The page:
On May 2nd 2018 an explosion and following fire caused a combined $8m of damage at the Meridian Magnesium Products of America plant in Eaton Rapids, Michigan. Meridian Magnesium Products of America produce components for one of the most profitable cars manufactured in the USA by the Ford Motor Company, the Ford F-150. In 2017, Ford built 1,052,658 F-Series trucks, which averages between 3,000 and 4,000 rolling off the production line each day. With an average sale price of $46,500, the F-Series truck generated more than $40 billion in revenue for Ford. The immediate issue facing Ford in the aftermath is that Meridian Magnesium Products of America is a very specialised die-casting foundry of magnesium motor industry components. So, what can Ford do? With only 84 days of supply left available to sell, Ford had to act fast and put a plan in place to re-start production of the F-150.
The Recovery Plan
Over the next few days Ford recovered and transported 87,000 lb / 39.4 tonne of die tools from the Eaton Rapids site to Rickenbacker International Airport (LCK/KLCK), Ohio. The plan was to ship this huge tooling piece to Nottingham in the United Kingdom where another specialist die-casting foundry of magnesium motor industry components is based with capacity to spare. To transport this mammoth tool to the UK, Ford enlisted the expertise of Antonov Airlines and the Antonov An-124 Ruslan.
The Antonov An-124 Ruslan, built in Russia and the Ukraine, made its maiden flight in 1982, and was designed to provide long-range heavy lift support to the Military Transport Aviation arm of the Soviet Air Forces. The An-124 has both a forward nose loading, and rear tail loading ramp allowing the best access for loading and unloading outsize cargo. This combined with a maximum payload of 330,000 lb / 149.6 tonne makes the AN-124 a perfect solution for specialised cargo missions around the globe.
On May 11th 2018, UR-82008 of Antonov Airlines left Rickenbacker International Airport as flight ADB2465 at 0130 hours with a destination of Doncaster Sheffield Airport (DSA/EGCN). DSA is situated only 48 miles north of Nottingham, around an hours drive with direct access to the M18 and M1 motorways. The flight landed in the UK at 1355 local time and was promptly unloaded for the die tools to make their way to the Nottingham plant. Such was the tight time frame for this operation Ford had only got the import license for the die a mere two hours before the plane touched down. With the die tools in place production was given the green light to manufacture parts for Ford. This then opened up a new logistical challenge, getting the fresh parts shipped back to the United States to enable F-150 trucks to roll off the production line.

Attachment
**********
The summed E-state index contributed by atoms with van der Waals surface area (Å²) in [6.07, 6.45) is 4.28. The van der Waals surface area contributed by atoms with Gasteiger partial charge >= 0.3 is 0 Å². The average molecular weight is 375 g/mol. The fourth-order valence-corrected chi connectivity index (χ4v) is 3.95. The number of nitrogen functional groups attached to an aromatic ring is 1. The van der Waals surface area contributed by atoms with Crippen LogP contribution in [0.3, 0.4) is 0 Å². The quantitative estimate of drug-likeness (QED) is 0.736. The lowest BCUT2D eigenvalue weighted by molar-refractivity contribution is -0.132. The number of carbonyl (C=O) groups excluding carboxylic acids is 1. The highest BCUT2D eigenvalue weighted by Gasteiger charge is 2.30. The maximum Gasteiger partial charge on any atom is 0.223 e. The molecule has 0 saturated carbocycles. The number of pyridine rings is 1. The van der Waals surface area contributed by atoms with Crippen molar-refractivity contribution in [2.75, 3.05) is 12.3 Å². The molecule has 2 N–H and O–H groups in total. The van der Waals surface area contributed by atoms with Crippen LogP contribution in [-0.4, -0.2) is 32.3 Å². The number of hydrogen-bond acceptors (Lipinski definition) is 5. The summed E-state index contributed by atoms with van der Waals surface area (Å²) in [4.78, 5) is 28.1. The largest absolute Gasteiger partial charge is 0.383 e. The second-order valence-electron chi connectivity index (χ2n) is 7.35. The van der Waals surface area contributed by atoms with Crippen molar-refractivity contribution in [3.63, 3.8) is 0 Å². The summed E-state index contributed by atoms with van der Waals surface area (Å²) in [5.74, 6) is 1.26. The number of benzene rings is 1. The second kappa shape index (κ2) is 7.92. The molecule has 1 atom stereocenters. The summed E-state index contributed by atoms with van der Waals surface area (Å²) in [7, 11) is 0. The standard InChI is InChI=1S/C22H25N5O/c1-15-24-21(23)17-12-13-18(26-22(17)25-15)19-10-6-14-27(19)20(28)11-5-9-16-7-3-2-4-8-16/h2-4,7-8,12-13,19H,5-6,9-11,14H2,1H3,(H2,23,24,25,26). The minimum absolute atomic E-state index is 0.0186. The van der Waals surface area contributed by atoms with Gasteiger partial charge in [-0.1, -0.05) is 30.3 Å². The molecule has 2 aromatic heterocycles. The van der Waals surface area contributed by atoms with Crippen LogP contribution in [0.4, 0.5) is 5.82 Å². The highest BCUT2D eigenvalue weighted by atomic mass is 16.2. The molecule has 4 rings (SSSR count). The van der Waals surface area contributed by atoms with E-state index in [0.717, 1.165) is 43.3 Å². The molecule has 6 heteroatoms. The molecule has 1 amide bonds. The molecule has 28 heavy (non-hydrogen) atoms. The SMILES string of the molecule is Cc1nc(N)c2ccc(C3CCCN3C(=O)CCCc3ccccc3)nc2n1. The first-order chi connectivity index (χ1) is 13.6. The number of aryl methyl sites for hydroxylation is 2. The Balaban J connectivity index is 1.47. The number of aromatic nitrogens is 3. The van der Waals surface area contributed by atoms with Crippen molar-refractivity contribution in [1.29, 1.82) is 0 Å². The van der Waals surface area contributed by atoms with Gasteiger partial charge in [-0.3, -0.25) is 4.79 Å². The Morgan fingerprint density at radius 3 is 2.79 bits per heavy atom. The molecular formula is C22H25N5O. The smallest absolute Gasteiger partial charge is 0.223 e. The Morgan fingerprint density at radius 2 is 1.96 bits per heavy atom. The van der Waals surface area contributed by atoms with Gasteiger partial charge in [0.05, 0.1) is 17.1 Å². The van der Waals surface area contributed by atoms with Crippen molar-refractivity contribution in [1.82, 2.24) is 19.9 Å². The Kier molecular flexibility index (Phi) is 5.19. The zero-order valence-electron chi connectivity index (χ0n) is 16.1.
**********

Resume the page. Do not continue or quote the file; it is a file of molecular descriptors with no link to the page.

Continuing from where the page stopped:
Doncaster to Columbus Air Bridge
Considering the volume of parts required back in the United States to keep the final assembly line rolling there was a clear need to charter a flight to ship the parts back to Columbus, Ohio. The carrier chosen was Kalitta Air, a cargo operator with headquarters in Ypsilanti Township, Michigan. Kalitta currently have a fleet of 22 Boeing 747-400 Freighters and 8 Boeing 767-300(ER) freighters, operating international scheduled and ad-hoc cargo charter services. The current fleet details for Kalitta Air can be found below:
On May 19th 2018 the first batch of parts were ready to be shipped back to the United States, and by 1411 local time flight K49163 arrived into Doncaster Sheffield Airport operated by Kalitta Air from Ramstein (RMS/ETAR), Germany. This would begin what has been so far a daily flight connecting Doncaster Sheffield Airport with Rickenbacker International Airport transporting the parts to the final assembly line of the Ford F-150.
This contract is quite a coup for Doncaster Sheffield Airport and their cargo team, considering the proximity of Nottingham to East Midlands Airport (EMA/EGNX). This is a testament to the hard work put in by the airport leadership team and the dedicated cargo team who have really diversified the offerings at DSA for cargo carriers.
Overall Ford should see minimal disruption to the manufacturing process of the F-150 due to the robust plan put into place. But none of this plan could work without the airlines, aircraft and airports involved across two continents and 3,786mi apart. Until repairs are made to the Meridian Magnesium Products of America plant in Eaton Rapids, Michigan the Kalitta flights are destined to continue linking the city of Doncaster and Columbus.